It is well-known that, in the human species, there are less females than males in leadership roles. But, what about other mammals?
Females are rarely leader of the pack in the animal kingdom, with only 6 of the 76 non-human mammal species that exhibit leadership having females in charge during conflict, foraging or travel.
This is the conclusion of a study into female leadership among mammals carried out by Jennifer Smith and colleagues at Mills College in California, USA.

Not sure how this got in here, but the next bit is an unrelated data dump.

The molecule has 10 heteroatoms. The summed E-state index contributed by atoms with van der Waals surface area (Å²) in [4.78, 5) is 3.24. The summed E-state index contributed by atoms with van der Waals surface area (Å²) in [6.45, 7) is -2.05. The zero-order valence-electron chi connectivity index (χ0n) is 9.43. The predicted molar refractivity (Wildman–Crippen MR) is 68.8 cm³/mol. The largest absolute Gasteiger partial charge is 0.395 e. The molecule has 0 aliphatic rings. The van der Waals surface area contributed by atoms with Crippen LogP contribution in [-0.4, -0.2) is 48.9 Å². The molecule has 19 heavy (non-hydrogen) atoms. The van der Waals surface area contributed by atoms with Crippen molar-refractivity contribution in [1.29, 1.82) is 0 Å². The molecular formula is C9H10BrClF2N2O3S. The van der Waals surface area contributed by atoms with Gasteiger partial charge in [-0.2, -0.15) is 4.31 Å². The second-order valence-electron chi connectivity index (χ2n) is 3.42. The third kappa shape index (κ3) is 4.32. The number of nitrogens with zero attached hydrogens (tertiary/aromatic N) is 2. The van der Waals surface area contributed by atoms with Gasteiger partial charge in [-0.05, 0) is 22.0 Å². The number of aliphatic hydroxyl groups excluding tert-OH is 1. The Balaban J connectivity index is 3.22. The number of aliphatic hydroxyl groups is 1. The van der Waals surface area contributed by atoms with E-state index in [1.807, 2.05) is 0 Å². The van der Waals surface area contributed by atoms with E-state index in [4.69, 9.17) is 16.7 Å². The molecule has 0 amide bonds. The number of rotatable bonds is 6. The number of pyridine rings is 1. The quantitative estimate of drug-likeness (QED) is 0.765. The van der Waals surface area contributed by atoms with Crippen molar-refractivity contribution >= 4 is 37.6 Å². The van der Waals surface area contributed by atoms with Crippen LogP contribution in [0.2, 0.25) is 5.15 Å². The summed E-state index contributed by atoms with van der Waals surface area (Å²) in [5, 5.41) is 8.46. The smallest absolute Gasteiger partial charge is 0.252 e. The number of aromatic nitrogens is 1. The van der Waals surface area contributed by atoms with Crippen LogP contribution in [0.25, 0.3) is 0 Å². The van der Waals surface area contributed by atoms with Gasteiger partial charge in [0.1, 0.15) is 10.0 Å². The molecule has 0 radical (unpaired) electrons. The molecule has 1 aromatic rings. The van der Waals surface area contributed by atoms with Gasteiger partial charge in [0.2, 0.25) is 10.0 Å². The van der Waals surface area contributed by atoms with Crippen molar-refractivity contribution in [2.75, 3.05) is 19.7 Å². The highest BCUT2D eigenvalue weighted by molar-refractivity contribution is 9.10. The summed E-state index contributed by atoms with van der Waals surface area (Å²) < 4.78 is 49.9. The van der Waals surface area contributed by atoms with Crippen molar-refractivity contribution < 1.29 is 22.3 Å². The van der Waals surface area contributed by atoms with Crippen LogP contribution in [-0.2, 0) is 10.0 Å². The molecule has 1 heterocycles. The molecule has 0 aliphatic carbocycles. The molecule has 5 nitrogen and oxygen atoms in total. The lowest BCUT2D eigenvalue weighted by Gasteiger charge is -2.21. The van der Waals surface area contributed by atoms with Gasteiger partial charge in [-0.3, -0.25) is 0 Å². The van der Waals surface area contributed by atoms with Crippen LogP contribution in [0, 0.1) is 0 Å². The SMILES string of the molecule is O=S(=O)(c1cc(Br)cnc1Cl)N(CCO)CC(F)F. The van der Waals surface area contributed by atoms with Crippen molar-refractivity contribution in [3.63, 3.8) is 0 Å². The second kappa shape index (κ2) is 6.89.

The females of these seven species fit a certain definition of leadership, having one or more of the following traits:
- Physically stronger than males;
- Long-lived or spend most of their life in one area;
- They form strong bonds with other females.
They influence their society’s structure through:
- Food collection;
- Fighting wars;
- Deciding where their group moves; and
- Holding local knowledge useful for finding food.
The six species in Smith’s study include:
- African lion;
- Spotted hyena;
- African elephant;
- Lemurs; and
Smith, J.E., Ortiza, C.A., Buhbea, M.T. & Vugt, M. (2018) Obstacles and opportunities for female leadership in mammalian societies: A comparative perspective. The Leadership Quarterly. Available online 26 September 2018. https://doi.org/10.1016/j.leaqua.2018.09.005.